Monday, August 31, 2009
Thank you so much for inviting me to share my title/cover story with you, Kelsey!
I'll be the first to admit that I've always been epically horrible at writing titles. To make it worse, I've grown accustomed to writing for the newspaper, where my editor routinely changes my title for me anyway, which is another way of saying I'm now horrible and lazy with title-writing. I tend to just "stick on" a working title while I'm writing a project, and then by the end of the writing, I've gotten so used to the working title, I don't want to do anything to change it so I just go with it.
That said, my "working title" while I was writing "Hate List" was "To Kill a Year," which is so far off the Stink-o Title Scale, you really can't even see it from the ground. It sounds like some combination of a Harper Lee novel with a 007 movie, don't you think? So even I could see that, as soon as the book was finished, that title had to go. I decided to re-title it "Hero."
Now, in all honesty, I loved "Hero" and was really married to it. Thought it really nutshelled the book, and had this metaphorical quality to it. But my agent quite accurately pointed out that the title made sense if you'd already read the story, but didn't really do much to tell you what kind of book you were picking up off the shelf. Good point.
I brainstormed a little. But remember me? Rotten title-r? Yeah, I didn't get far. I came up with something totally different, and not at all inspired: "Wallpaper Horses." Nobody -- including me -- was in love with that one.
Fortunately, my editor at Little, Brown did some brainstorming as well and came up with a few much better titles. For a time, I considered sticking with a "Hero" twist -- maybe "Not a Hero" or "Nobody's Hero" -- but after chatting some, we decided that "Hate List" really fit the best. After all, it is a "Hate List" that is central to the story. So I wish I could take credit for the title of my book, but in reality... yeah, it was an editor saving my title-challenged butt once again.
While writing "Hate List," I definitely had a clear image of what I thought the cover art would look like. In my head, it was a spiral-bound notebook, filled with names, scratch-outs, doodles. Maybe tear-stained. Maybe covered with eraser-shavings, a pencil having erased some of the previously-written names.
But I wanted to be open to anything and everything Little, Brown had in mind, so I just waited to see what they came up with before I expressed any of my own ideas.
I was actually on vacation (Disney World) the day my cover art came through. I woke up to a text from my agent and spent half the morning scrambling to find Internet access so I could view the cover of my book. What I found was so different from what I'd been imagining... and so much better!... it just took my breath away.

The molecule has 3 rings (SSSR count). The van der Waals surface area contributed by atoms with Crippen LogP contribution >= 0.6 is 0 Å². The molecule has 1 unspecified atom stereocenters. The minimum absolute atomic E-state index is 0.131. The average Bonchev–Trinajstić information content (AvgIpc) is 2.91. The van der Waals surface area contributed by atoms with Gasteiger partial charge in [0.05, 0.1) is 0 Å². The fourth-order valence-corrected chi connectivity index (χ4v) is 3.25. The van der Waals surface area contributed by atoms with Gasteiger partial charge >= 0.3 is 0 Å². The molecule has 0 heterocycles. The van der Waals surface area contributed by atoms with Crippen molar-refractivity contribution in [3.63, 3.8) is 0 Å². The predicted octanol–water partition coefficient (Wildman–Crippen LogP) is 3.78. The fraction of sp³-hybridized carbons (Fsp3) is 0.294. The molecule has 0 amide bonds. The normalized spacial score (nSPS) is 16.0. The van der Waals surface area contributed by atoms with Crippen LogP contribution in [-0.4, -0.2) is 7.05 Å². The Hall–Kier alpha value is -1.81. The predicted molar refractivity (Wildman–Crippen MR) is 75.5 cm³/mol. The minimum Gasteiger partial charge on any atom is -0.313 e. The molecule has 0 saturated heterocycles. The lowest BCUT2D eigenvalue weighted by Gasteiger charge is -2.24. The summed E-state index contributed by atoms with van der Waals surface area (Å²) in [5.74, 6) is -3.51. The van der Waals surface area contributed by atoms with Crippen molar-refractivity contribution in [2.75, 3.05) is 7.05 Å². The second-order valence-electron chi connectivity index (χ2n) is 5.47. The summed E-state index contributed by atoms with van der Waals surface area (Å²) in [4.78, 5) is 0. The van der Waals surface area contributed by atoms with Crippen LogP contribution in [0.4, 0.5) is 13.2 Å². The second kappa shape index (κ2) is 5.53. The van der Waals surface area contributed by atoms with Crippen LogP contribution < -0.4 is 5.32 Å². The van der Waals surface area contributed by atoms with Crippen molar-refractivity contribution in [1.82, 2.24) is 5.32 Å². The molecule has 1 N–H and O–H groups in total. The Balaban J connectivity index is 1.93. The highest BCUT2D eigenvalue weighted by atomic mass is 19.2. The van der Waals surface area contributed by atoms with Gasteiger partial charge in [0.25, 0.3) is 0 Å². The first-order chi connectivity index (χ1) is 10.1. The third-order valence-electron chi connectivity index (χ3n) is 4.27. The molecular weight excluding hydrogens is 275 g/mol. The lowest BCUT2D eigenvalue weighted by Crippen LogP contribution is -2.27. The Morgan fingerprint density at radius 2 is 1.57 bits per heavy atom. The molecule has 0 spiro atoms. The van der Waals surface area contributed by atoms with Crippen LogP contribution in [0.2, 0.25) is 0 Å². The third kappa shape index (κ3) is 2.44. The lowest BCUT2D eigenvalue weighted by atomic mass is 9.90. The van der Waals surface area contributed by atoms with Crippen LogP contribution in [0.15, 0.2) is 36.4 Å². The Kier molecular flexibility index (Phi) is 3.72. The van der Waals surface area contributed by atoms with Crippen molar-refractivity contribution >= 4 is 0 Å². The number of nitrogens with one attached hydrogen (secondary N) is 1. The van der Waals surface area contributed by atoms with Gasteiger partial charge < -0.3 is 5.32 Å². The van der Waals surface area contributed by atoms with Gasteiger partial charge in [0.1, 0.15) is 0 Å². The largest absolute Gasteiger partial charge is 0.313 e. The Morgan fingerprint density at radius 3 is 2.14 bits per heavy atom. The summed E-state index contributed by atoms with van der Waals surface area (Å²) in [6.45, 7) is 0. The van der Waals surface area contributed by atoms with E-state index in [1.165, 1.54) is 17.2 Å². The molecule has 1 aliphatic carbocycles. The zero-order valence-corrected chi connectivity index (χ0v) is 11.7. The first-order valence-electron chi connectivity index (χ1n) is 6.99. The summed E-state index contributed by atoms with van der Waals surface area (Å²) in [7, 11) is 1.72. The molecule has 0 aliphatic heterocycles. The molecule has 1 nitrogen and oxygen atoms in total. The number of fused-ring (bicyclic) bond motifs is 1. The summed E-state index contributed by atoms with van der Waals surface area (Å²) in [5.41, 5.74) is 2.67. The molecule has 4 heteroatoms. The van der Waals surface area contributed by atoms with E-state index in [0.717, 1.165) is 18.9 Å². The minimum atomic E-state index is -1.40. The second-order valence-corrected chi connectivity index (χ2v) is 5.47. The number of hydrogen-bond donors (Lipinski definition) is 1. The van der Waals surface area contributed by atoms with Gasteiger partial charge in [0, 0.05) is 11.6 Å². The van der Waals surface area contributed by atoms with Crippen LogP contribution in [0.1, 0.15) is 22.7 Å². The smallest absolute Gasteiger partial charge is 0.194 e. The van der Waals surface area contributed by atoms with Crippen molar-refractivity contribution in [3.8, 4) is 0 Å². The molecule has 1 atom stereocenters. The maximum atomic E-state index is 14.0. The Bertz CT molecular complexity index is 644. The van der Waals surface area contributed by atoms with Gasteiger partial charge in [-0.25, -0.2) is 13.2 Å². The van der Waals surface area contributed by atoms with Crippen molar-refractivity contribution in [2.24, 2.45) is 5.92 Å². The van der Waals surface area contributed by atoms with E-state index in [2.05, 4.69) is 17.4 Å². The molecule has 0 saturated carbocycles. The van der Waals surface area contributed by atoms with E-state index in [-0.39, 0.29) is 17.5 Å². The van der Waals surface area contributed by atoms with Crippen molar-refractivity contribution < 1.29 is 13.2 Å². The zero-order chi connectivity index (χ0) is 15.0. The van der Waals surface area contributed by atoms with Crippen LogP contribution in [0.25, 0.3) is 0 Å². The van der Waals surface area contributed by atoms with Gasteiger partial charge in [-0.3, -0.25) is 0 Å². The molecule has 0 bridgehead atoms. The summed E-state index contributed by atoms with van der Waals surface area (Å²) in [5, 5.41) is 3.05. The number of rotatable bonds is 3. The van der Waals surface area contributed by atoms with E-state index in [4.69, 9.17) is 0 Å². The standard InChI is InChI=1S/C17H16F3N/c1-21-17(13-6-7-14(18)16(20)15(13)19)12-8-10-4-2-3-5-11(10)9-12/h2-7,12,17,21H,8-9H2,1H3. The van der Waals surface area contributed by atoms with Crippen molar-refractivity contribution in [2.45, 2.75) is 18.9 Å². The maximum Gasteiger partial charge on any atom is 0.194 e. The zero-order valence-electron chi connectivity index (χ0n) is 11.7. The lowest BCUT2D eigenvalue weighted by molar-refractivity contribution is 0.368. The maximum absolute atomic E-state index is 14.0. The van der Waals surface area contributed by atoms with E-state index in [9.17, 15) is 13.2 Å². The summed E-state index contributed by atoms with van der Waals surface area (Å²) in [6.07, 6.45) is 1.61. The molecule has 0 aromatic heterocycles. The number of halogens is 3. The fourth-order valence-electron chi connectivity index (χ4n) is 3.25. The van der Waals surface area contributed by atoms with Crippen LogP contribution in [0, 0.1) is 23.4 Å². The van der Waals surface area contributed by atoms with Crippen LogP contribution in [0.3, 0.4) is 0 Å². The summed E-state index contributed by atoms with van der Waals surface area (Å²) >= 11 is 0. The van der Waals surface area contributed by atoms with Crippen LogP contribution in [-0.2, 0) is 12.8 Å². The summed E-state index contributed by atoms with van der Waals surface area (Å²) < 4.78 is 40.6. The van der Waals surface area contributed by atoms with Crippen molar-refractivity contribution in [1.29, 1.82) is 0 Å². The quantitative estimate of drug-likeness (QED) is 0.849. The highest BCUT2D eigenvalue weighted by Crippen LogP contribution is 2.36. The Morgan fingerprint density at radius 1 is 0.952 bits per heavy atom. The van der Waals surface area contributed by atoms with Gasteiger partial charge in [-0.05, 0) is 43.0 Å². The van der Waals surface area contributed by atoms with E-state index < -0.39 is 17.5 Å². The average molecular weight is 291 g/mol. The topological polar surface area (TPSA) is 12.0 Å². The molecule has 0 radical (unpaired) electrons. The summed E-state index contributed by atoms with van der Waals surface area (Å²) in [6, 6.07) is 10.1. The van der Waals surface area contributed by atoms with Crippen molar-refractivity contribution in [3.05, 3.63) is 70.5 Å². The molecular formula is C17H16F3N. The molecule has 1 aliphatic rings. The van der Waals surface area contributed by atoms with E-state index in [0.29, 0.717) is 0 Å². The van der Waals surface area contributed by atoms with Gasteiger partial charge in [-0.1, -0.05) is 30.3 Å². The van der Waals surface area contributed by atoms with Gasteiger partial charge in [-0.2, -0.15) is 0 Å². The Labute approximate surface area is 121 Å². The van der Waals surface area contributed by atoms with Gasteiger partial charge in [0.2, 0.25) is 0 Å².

Probably what works best for me about the cover is that it sets the tone so well for the story that's inside. As someone who writes in two genres, I was a little afraid that fans of my humor work would pick up "Hate List" expecting something funny. I think the cover art makes it clear that "Hate List" is a serious story.
I asked for no changes on the cover art. I love the design, I love the colors, I love how original and striking it is. I love everything about it.
Thanks again! This was fun!
Sunday, August 30, 2009
- I got this one back from Ashley who borrowed it.
- I got this one for review. It was my first David Levithan book. I've already read it, it was a bit disappointing from all the high praise it's been getting I think.
- I got this one for review, it was a bit of surprise, actually because I didn't know if I was getting it for review or not. I'm going to read it tonight (I wrote this at 11:53 on Saturday) and am really excited for it!
Saturday, August 29, 2009
CREATE YOUR DEBUT YA COVER
1 – Go to “Fake Name Generator” or clickhttp://www.fakenamegenerator.com/
The name that appears is your author name.
2 – Go to “Random Word Generator” or clickhttp://www.websitestyle.com/parser/randomword.shtml
The word listed under “Random Verb” is your title.
3 – Go to “FlickrCC” or clickhttp://flickrcc.bluemountains.net/index.php
Type your title into the search box. The first photo that contains a person is your cover.
4 – Use Photoshop, Picnik, or similar to put it all together. Be sure to crop and/or zoom in.
5 – Post it to your site along with this text.
Wednesday, August 26, 2009
Eron De Marchelle isn’t supposed to feel a connection. He is a Sandman, a supernatural being whose purpose is to seduce human charges to sleep. While he can communicate with his charges in their dreams, he isn’t encouraged to–after all, getting too involved in one human’s life would prevent him helping his other charges get their needed rest.